Literature’s Children: The Critical Child and the Art of Idealization, by Louise Joy

Catherine Butler salutes a bold attempt to rethink how children might respond to literature

May 9, 2019
Child reading
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For the past 30 years, criticism of children’s literature has echoed to discussions about the relationship of child readers to adults. Typically, this relationship has been framed in terms of relative power: some have characterised child readers as the helpless objects of adult fantasy or didacticism, while others see children as resisting such moves. Louise Joy’s Literature’s Children attempts to shift the terms of this debate. Drawing on the philosopher John Dewey, she suggests that we should understand children as critical readers.

Criticism is an activity to which children are arguably peculiarly suited: by virtue of their position as newcomers in the world, they are necessarily questioning and exploratory, used to not knowing and wishing to know more. They are ideal “practical readers”, as envisaged by the critic I. A. Richards, lacking the ballast of prior literary and cultural experience that he saw as likely to prejudice interpretation. Moreover, critical thinking offers the imaginative absorption of play as well as the focused purposiveness of work. Joy describes her book as a thought experiment designed to test the hypothesis that “when children read literary texts, they carry out a form of sceptical, investigative, dynamic practical reading that can best be characterised as critical activity”.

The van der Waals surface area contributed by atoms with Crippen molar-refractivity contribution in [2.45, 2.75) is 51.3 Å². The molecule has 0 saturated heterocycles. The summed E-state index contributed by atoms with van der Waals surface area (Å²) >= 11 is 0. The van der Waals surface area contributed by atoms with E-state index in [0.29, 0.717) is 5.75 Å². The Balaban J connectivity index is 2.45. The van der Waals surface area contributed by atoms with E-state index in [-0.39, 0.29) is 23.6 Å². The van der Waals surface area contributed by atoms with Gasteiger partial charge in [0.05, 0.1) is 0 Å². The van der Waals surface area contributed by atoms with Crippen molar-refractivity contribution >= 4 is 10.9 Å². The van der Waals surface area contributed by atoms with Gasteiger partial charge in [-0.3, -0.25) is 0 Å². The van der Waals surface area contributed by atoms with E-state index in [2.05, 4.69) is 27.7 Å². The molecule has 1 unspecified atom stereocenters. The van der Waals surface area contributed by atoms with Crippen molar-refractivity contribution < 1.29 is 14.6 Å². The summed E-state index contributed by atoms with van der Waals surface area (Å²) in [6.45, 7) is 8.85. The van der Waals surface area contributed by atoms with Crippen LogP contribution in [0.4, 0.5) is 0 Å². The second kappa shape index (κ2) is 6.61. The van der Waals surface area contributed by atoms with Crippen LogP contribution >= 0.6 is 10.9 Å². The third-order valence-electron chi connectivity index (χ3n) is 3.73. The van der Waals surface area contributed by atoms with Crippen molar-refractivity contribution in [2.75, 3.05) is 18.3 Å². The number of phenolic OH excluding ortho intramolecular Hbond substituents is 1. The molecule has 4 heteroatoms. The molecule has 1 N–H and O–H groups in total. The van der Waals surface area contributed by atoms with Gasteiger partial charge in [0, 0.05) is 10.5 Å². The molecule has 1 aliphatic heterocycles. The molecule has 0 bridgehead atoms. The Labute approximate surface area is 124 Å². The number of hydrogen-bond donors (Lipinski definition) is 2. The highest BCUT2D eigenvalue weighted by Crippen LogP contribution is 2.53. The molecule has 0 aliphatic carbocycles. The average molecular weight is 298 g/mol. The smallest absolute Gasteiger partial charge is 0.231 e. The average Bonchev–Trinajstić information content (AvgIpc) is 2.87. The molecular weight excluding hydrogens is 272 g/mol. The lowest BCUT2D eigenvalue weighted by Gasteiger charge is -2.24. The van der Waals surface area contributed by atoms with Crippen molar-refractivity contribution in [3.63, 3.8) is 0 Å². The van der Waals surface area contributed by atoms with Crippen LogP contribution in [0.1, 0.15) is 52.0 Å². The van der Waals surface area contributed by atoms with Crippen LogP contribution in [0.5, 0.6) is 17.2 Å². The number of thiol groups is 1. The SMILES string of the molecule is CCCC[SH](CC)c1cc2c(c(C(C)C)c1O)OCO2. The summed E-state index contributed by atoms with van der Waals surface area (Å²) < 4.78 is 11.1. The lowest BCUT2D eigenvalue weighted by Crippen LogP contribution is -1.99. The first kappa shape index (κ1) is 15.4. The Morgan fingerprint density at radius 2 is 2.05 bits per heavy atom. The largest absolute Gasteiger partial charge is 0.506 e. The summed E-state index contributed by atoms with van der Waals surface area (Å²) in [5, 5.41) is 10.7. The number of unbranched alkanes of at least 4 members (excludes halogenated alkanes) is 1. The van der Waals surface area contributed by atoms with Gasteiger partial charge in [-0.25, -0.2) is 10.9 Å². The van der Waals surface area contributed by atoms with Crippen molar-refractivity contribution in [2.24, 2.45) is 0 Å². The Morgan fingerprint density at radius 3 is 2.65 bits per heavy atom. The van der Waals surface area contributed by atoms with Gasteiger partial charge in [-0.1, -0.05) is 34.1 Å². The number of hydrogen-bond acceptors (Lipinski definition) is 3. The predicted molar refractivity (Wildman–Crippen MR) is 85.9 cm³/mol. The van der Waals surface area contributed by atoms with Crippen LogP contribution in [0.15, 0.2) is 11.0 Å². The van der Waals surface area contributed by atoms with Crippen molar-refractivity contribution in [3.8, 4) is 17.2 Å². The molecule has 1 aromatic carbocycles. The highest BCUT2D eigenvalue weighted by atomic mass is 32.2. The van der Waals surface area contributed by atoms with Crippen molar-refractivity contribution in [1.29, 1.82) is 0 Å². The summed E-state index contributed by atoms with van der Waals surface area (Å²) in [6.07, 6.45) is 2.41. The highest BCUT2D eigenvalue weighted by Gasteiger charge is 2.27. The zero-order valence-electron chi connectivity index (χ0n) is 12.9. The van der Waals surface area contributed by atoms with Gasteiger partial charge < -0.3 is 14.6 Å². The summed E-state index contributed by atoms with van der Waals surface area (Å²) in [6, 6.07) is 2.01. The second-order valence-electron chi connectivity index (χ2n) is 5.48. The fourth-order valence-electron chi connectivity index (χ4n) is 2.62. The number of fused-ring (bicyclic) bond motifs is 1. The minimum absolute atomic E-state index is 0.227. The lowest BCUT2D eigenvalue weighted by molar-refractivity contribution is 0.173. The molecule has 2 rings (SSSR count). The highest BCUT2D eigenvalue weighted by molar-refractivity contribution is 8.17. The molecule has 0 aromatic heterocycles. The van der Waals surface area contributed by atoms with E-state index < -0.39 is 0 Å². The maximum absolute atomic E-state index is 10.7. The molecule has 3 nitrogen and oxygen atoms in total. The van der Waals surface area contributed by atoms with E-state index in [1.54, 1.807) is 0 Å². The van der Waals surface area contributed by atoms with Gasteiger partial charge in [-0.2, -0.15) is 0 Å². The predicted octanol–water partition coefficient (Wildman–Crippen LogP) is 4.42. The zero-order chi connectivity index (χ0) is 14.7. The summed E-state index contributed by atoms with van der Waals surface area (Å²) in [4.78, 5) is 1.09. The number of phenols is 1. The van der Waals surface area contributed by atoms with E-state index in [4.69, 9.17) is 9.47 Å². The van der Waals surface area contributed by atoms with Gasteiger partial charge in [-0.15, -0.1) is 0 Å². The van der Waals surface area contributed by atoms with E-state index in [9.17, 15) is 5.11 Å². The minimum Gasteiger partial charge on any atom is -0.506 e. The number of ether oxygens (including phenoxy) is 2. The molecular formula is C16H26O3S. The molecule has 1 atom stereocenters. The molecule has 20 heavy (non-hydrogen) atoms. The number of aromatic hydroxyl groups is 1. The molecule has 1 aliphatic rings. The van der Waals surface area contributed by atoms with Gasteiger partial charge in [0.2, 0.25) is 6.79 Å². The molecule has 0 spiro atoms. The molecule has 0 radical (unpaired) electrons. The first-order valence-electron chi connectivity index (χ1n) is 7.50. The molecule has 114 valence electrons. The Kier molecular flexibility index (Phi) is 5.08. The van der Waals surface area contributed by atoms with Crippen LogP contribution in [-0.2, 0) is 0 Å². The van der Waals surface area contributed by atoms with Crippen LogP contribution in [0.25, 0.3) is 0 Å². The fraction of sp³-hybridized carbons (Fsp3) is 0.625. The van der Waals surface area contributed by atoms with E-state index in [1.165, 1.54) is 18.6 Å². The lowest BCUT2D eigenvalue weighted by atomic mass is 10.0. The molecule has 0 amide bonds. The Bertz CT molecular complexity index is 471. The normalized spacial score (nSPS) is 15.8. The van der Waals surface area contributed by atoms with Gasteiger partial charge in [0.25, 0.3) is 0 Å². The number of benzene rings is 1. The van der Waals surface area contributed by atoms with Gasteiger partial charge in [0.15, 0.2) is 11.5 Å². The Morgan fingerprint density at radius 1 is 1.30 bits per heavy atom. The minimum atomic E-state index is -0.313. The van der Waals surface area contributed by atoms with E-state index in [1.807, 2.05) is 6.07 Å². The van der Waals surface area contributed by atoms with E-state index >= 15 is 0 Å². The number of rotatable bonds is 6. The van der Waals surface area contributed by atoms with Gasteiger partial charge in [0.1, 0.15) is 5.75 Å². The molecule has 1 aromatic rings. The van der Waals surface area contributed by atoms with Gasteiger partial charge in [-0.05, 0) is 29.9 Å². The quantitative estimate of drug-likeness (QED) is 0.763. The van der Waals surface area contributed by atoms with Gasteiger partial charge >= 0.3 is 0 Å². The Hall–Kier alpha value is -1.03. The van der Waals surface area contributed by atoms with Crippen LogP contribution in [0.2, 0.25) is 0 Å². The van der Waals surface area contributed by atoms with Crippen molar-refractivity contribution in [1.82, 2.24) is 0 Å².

The main body of the book consists of seven case studies, each centred on a different work or author, ranging chronologically from the divine poetry of Isaac Watts to Malcolm Saville’s post-war Lone Pine novels. In each, Joy focuses on a different type of activity or affect (laughter, tears, boredom, speech, romantic love), providing both a close reading and a cultural-historical discussion of the ways in which each has been regarded in relation to children, and arguing that the text invites child readers to critique such orthodoxies.

The combination is both informative and stimulating: I particularly appreciated the discussions of E. Nesbit’s treatment of crying, and of the unexpectedly disconcerting poems accompanying Kate Greenaway’s illustrations (sadly not reproduced) in her 1879 debut, Under the Window. The one chapter about which I had serious misgivings was on speech in J. R. R. Tolkien’s work. Joy’s case partly relies on the proposition that 1930s children’s literature is distinguished from the adult variety by its plenitude of direct speech, and she cites Virginia Woolf, William Faulkner and George Orwell as representative of the adult style. But this selection is arbitrary: Agatha Christie, P. G. Wodehouse and Ivy Compton-Burnett would have yielded very different results. More seriously, the chapter uncritically adopts from Bronisław Malinowski a frankly racist analogy between children’s language use and the “primitive languages” of Papua New Guinea tribes.

Is Joy’s thought experiment a success? In its own terms it cannot be, because Literature’s Children tells us almost nothing about what actually happens “when children read literary texts”. She explicitly excludes the activities of actual child readers from consideration, being concerned only with the “implied readers” constructed by her chosen texts and thus by their adult authors. In that sense, the “critical child” is yet another adult fantasy. Nevertheless, this book convincingly shows that the texts discussed have the capacity to richly reward critical engagement in a putative child reader. It is also a collection of critically adroit essays that make a valuable contribution to literary studies in their own right.

Catherine Butler is senior lecturer in English literature at Cardiff University. Her most recent book is Literary Studies Deconstructed: A Polemic (2018).

Literature’s Children: The Critical Child and the Art of Idealization
By Louise Joy
Bloomsbury, 256pp, £85.00
ISBN 9781472577191
Published 21 February 2019

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